(This article was originally published here)
The western media regularly heralds reports of the latest technologies that will solve the problem of global warming — these are portrayed as miracle fixes which will reverse the damage caused by decades of industrialisation. The inconvenient truth, however, is that there is no “silver bullet.” Bangladesh being a climate conscious nation, has long since realised this and is now at the forefront of climate change adaptation, scribing the blueprint for the rest of the world.
To reduce the emissions of carbon dioxide and other harmful gases, there is a need to prioritise policies and regulations. Acknowledging the need for data-driven climate forecasts, an integrated model of energy, emissions, and land use in Bangladesh has been developed to identify energy secure pathways for supply and demand of energy between now and 2050. The “Bangladesh 2050 energy and carbon emissions calculator” abbreviated to “BD2050” developed at Cardiff University, UK by a team of researchers including myself and led by Dr Monjur Mourshed, was launched by the British High Commissioner to Bangladesh, Mr Robert Gibson, during the Gobeshona Conference for Research on Climate Change in Bangladesh held in Dhaka earlier this year.
As explained by Dr Monjur Mourshed: “The calculator allows the user to explore all high-level energy, economic, and emission pathway options that the country faces. For each possible pathway the user can investigate likely impacts on land-use, electricity, energy security, food production and intake.” Once the user assigns one of four pre-defined scenarios for each variable, the results are then displayed in an easily interpretable graph.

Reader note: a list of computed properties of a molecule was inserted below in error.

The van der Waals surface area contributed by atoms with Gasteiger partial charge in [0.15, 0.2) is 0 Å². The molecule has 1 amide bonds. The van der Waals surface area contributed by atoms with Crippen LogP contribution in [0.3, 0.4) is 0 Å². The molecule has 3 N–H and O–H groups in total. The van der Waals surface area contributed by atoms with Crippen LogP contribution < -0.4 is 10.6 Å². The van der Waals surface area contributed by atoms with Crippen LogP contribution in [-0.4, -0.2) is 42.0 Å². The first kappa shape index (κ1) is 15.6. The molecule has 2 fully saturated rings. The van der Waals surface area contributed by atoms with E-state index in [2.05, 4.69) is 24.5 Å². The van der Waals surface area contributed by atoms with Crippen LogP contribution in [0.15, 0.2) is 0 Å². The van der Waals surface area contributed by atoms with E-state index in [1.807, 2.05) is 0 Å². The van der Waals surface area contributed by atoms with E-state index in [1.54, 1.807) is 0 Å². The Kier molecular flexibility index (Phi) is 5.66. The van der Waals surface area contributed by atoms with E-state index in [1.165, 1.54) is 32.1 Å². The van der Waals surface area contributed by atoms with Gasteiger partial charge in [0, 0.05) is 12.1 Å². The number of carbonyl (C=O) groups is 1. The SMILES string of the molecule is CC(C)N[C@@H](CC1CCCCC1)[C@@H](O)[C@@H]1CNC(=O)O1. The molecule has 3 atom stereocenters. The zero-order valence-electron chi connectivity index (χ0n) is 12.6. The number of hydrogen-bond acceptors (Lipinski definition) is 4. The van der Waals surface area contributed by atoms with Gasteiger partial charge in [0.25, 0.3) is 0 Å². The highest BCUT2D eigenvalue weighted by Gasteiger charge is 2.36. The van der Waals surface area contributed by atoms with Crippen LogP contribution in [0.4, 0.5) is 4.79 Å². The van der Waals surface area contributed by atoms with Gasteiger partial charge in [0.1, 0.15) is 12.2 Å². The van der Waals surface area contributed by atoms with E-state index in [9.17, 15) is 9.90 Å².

There are currently two versions of the calculator; one is simplified and user-friendly and the other more detailed with the underlying data accessible. The latter may be more suited for policy makers and also to inform local educators of the effectiveness of their interventions. The simplified version of the calculator adopts a user-friendly interface, eliminating all the technical jargon, and is available as an open-source web tool: http://www.bd2050.org
It is paramount to help people identify with climate change instead of polarising them about it. This is especially important in Western countries where the effects of climate change are less obtrusive than say in Bangladesh, where the severity and frequency of flooding, cyclones and drought are increasing at an alarming rate. There are currently 11 countries who have taken the initiative to develop their own calculator, including China, India, South Africa, and the UK, with even more in the pipeline. Bangladesh BD2050 calculator is the first to be developed for a Least Developed Country.
Bangladeshi’s are renowned for their resilience to adapt to an ever-changing environment and have tried their best to embrace the new opportunities that stem from it. The calculator will not only assist in government policy development but also in helping NGO’s more appropriately target their work and guide local communities to a more stable, safer and happier future. The BD2050 calculator can be thought of as evolving with the needs and abilities of the Bangladeshi society as data will be continually updated and scenarios altered over time.
Scaring the public into adopting an environmentally friendly lifestyles with an end-of-the-world picture no longer works. The public and policy-makers need to know there are tools out there that will guide them to environment friendly behaviour through hard-line data-driven forecasts, such as BD2050.
Written by: Alex Trowell, Visiting Researcher, International Centre for Climate Change and Development